One tip reveals how to reset ink cartridges for various HP printers. And a video on this page shows how to revive an “out of ink” Epson cartridge. If you’re feeling adventurous, check them out.
Problem: My wireless printer is too slow.
Solution: To get the best performance from a network printer, it’s hard to beat a wired, Ethernet-cable-to-router connection. Wireless printing may be more convenient in many homes and offices, but it has its limitations.
Since Wi-Fi speeds slow down with distance, you’ll want to place your wireless printer as close as possible to the router. Also, make sure your Wi-Fi printer or any wireless print server it connects to supports the 802.11n spec, which can rival the performance of 100-mbps Ethernet.
Problem: I use remanufactured or refilled ink cartridges, and my prints look awful.
Solution: We recommend sticking with the manufacturer’s ink. Third-party products may save you money up front, but the consequences can get ugly–literally–if the cheaper inks produce lower-quality prints.
Here’s another reason: wasted ink. The PC World Test Center has found that some cartridges leave more than 40 percent of their ink unused. The worst offenders, unfortunately, are third-party brands. Printer manufacturers may overcharge shamelessly for ink, but at least you know what you’re getting.
Problem: I don’t know how to fit more text on one page. How do I do it?
Solution: Shrinking text to fit two pages on one sheet saves money (you’ll buy less paper) and speeds up printing (fewer pages to print). This two-for-one approach is best for spreadsheets, receipts, and other documents that are still legible once shrunken.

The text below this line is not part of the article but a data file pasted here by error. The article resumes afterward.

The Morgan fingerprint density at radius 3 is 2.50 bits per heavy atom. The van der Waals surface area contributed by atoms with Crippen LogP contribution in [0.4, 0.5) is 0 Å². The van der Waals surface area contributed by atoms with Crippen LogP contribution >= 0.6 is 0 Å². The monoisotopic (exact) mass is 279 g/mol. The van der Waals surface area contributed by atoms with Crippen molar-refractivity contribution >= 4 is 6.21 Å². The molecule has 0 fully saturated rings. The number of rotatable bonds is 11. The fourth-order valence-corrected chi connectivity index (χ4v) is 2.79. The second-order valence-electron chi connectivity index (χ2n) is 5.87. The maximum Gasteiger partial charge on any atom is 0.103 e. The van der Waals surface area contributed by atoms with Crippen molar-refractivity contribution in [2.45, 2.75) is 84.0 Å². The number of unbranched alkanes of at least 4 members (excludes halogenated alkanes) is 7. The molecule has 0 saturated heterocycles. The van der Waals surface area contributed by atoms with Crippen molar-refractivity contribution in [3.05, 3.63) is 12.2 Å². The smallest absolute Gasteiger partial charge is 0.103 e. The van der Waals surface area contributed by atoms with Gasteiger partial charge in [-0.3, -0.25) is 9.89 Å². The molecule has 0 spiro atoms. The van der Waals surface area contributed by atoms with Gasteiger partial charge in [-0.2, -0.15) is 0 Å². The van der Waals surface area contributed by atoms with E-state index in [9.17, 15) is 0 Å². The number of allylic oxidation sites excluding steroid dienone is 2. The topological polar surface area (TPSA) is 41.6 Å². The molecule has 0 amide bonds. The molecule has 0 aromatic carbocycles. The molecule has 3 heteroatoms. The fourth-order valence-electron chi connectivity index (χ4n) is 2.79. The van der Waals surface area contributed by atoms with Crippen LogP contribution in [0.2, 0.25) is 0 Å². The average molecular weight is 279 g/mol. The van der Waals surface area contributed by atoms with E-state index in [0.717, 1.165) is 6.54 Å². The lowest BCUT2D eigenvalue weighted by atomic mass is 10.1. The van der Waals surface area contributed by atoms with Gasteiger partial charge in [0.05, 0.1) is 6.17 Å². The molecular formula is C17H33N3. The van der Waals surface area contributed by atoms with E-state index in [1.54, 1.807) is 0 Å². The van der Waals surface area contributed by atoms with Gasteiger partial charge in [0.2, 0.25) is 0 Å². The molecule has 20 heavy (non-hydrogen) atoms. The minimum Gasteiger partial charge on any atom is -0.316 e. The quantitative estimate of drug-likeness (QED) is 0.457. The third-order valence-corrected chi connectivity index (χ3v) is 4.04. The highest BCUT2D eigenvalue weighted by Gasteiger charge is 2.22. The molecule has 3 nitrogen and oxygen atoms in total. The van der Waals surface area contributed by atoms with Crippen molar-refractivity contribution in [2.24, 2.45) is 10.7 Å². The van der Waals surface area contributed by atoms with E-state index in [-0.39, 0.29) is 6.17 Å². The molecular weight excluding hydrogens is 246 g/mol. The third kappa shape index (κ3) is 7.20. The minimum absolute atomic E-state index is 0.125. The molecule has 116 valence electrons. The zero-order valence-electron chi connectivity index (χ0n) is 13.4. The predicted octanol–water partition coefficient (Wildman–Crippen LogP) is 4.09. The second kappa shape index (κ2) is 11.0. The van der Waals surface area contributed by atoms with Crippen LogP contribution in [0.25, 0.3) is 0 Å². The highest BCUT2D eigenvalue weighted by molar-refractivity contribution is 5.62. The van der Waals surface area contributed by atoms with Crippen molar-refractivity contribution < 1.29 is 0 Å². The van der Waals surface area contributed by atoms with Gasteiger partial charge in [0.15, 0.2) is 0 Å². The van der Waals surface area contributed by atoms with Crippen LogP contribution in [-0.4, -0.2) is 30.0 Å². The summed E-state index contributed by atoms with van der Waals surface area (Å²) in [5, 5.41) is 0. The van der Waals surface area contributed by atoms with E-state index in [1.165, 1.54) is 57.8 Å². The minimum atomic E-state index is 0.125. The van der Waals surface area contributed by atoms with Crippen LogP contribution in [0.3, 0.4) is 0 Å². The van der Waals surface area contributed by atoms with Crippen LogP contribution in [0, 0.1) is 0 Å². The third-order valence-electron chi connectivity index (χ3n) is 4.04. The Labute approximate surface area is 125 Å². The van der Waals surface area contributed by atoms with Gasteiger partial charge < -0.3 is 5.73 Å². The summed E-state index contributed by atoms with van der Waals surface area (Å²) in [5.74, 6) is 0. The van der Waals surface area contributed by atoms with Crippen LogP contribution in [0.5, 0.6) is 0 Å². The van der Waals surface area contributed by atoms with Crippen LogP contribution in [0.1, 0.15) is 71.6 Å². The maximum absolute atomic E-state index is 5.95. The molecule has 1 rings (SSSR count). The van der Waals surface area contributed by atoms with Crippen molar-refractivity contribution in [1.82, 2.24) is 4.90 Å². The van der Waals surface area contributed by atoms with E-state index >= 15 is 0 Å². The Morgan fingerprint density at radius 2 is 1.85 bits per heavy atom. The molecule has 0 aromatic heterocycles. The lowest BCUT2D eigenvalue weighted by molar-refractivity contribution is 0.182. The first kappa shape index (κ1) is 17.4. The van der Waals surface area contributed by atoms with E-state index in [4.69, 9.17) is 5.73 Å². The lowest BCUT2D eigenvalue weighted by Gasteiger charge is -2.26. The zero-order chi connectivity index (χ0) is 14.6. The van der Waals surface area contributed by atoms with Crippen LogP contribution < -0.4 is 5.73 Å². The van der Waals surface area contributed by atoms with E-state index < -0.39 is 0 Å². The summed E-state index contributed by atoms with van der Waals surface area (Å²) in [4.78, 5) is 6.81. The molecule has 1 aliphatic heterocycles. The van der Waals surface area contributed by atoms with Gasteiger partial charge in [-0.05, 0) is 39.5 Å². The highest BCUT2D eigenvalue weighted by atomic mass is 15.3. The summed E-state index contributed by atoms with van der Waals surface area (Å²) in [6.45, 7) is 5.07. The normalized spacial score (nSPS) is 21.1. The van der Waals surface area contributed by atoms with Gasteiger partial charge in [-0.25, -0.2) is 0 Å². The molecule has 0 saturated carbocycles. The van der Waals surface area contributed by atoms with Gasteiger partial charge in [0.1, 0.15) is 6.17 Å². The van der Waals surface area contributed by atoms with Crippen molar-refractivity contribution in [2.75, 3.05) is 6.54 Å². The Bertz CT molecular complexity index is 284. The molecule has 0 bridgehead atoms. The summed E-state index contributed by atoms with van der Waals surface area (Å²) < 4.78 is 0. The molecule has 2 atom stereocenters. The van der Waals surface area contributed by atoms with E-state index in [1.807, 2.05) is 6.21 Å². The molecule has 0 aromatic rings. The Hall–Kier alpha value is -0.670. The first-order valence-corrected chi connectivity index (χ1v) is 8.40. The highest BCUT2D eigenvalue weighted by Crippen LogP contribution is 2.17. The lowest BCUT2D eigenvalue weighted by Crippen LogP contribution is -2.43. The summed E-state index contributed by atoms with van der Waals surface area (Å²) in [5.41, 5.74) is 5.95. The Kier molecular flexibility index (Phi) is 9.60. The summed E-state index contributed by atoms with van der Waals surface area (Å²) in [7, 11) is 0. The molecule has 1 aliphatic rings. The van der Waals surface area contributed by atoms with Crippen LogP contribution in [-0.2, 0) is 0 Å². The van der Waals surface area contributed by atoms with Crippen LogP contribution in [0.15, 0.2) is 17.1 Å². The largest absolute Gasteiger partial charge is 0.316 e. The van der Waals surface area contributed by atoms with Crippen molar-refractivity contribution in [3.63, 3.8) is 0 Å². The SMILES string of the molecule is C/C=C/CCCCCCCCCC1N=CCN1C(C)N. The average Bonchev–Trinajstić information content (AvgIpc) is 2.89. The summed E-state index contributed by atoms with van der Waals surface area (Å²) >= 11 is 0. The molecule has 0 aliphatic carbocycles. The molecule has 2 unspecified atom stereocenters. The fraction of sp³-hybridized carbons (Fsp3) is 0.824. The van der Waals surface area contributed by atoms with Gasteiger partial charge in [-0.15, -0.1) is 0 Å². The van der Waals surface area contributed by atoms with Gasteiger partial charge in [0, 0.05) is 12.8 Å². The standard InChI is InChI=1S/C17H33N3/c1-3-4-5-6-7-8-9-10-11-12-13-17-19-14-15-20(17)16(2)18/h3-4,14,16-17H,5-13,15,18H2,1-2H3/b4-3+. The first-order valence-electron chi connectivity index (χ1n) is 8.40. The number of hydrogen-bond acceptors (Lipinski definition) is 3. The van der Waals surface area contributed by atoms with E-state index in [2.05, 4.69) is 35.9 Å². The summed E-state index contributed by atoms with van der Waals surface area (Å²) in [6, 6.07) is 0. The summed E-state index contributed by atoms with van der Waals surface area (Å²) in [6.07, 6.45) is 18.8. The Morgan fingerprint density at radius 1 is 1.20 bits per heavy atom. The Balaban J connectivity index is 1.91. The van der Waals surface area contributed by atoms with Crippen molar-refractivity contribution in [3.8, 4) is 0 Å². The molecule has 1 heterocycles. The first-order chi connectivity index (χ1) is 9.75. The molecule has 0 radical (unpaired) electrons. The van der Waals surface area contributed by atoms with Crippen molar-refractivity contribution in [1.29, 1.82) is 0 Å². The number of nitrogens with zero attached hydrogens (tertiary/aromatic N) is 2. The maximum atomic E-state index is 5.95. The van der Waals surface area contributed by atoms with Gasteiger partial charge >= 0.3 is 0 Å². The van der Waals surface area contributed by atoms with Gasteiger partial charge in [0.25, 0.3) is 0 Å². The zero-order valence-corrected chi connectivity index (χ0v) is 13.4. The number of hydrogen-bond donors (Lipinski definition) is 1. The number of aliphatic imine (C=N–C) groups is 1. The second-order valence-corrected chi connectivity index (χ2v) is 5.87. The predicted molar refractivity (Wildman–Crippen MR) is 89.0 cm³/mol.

In any Windows program, select Print and Properties, and then look for a printer setting that lets you increase the number of pages per sheet.
Problem: Grandma called and wants me to fix her “broken” printer. I’m no tech guru. What should I do?
Solution: You could always pretend you’re not home, but that might lead to bigger problems down the line. We recommend you help Grandma out, because printer problems encountered by the, um, technically challenged are often easy to fix.
First, have her see if the printer is plugged into a wall outlet. (Don’t laugh. It’s fairly common.) Second, she should make sure there’s paper in the tray. And third, have her check the cable (probably USB or Ethernet) that connects the printer to the PC or router. This troubleshooting basics article has more advice.
Problem: My paper tray is flimsy.
Solution: To cut costs on some printers, vendors often include low-capacity or flimsy trays. In her article “Is Your Printer Stealing From You?”, PC World’s Melissa Riofrio lists seven printers with notoriously cheap paper trays–each from major vendors such as Brother, Dell, Epson, HP, Ricoh, and Xerox. Shame on you guys.
So what can you do? Before buying a printer, examine the paper tray carefully. If it looks like it’ll break after the first sideswipe, it’s probably wise to get another model.
If the tray is too small for your printing needs, see if there’s a higher-capacity option. Or you could try this guy’s approach to fixing a busted printer.